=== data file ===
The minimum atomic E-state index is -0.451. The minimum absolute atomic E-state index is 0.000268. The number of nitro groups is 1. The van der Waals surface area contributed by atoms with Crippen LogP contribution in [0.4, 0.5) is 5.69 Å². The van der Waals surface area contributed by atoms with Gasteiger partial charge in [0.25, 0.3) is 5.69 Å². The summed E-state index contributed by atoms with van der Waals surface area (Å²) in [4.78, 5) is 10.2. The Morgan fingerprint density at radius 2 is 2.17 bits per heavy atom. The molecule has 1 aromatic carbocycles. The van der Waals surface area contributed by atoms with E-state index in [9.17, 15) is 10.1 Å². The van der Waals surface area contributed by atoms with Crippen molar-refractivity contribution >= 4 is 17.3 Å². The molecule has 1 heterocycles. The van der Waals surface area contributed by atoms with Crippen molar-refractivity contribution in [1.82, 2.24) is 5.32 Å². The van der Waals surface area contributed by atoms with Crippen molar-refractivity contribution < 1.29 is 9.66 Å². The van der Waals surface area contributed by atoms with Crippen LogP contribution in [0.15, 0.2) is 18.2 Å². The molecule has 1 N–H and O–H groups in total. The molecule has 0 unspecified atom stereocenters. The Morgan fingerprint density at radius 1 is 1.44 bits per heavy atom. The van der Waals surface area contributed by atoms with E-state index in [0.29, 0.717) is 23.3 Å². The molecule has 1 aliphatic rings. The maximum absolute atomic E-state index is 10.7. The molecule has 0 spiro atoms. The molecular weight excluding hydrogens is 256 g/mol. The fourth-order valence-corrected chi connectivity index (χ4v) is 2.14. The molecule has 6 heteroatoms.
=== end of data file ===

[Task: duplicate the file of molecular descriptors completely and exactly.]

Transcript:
The minimum atomic E-state index is -0.451. The minimum absolute atomic E-state index is 0.000268. The number of nitro groups is 1. The van der Waals surface area contributed by atoms with Crippen LogP contribution in [0.4, 0.5) is 5.69 Å². The van der Waals surface area contributed by atoms with Gasteiger partial charge in [0.25, 0.3) is 5.69 Å². The summed E-state index contributed by atoms with van der Waals surface area (Å²) in [4.78, 5) is 10.2. The Morgan fingerprint density at radius 2 is 2.17 bits per heavy atom. The molecule has 1 aromatic carbocycles. The van der Waals surface area contributed by atoms with E-state index in [9.17, 15) is 10.1 Å². The van der Waals surface area contributed by atoms with Crippen molar-refractivity contribution >= 4 is 17.3 Å². The molecule has 1 heterocycles. The van der Waals surface area contributed by atoms with Crippen molar-refractivity contribution in [1.82, 2.24) is 5.32 Å². The van der Waals surface area contributed by atoms with Crippen molar-refractivity contribution < 1.29 is 9.66 Å². The van der Waals surface area contributed by atoms with Crippen LogP contribution in [0.15, 0.2) is 18.2 Å². The molecule has 1 N–H and O–H groups in total. The molecule has 0 unspecified atom stereocenters. The Morgan fingerprint density at radius 1 is 1.44 bits per heavy atom. The van der Waals surface area contributed by atoms with E-state index in [0.29, 0.717) is 23.3 Å². The molecule has 1 aliphatic rings. The maximum absolute atomic E-state index is 10.7. The molecule has 0 spiro atoms. The molecular weight excluding hydrogens is 256 g/mol. The fourth-order valence-corrected chi connectivity index (χ4v) is 2.14. The molecule has 6 heteroatoms.